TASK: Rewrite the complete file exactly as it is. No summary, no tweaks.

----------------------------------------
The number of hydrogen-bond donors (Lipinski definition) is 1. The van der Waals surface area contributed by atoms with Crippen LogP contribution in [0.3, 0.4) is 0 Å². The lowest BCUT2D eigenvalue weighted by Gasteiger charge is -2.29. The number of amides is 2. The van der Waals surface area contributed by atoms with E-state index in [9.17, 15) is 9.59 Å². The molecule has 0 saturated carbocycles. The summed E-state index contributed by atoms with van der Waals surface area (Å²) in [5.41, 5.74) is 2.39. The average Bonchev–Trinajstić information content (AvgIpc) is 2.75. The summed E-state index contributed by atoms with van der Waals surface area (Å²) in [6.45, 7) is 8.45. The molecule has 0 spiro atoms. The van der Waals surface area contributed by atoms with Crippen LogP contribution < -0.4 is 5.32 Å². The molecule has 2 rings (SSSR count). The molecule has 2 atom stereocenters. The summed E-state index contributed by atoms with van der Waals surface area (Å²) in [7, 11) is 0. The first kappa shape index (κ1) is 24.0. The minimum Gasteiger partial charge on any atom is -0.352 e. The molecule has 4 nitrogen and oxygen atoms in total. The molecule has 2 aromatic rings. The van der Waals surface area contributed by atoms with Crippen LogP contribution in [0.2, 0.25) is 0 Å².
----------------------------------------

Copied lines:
The number of hydrogen-bond donors (Lipinski definition) is 1. The van der Waals surface area contributed by atoms with Crippen LogP contribution in [0.3, 0.4) is 0 Å². The lowest BCUT2D eigenvalue weighted by Gasteiger charge is -2.29. The number of amides is 2. The van der Waals surface area contributed by atoms with E-state index in [9.17, 15) is 9.59 Å². The molecule has 0 saturated carbocycles. The summed E-state index contributed by atoms with van der Waals surface area (Å²) in [5.41, 5.74) is 2.39. The average Bonchev–Trinajstić information content (AvgIpc) is 2.75. The summed E-state index contributed by atoms with van der Waals surface area (Å²) in [6.45, 7) is 8.45. The molecule has 0 spiro atoms. The van der Waals surface area contributed by atoms with Crippen LogP contribution < -0.4 is 5.32 Å². The molecule has 2 rings (SSSR count). The molecule has 2 atom stereocenters. The summed E-state index contributed by atoms with van der Waals surface area (Å²) in [7, 11) is 0. The first kappa shape index (κ1) is 24.0. The minimum Gasteiger partial charge on any atom is -0.352 e. The molecule has 4 nitrogen and oxygen atoms in total. The molecule has 2 aromatic rings. The van der Waals surface area contributed by atoms with Crippen LogP contribution in [0.2, 0.25) is 0 Å².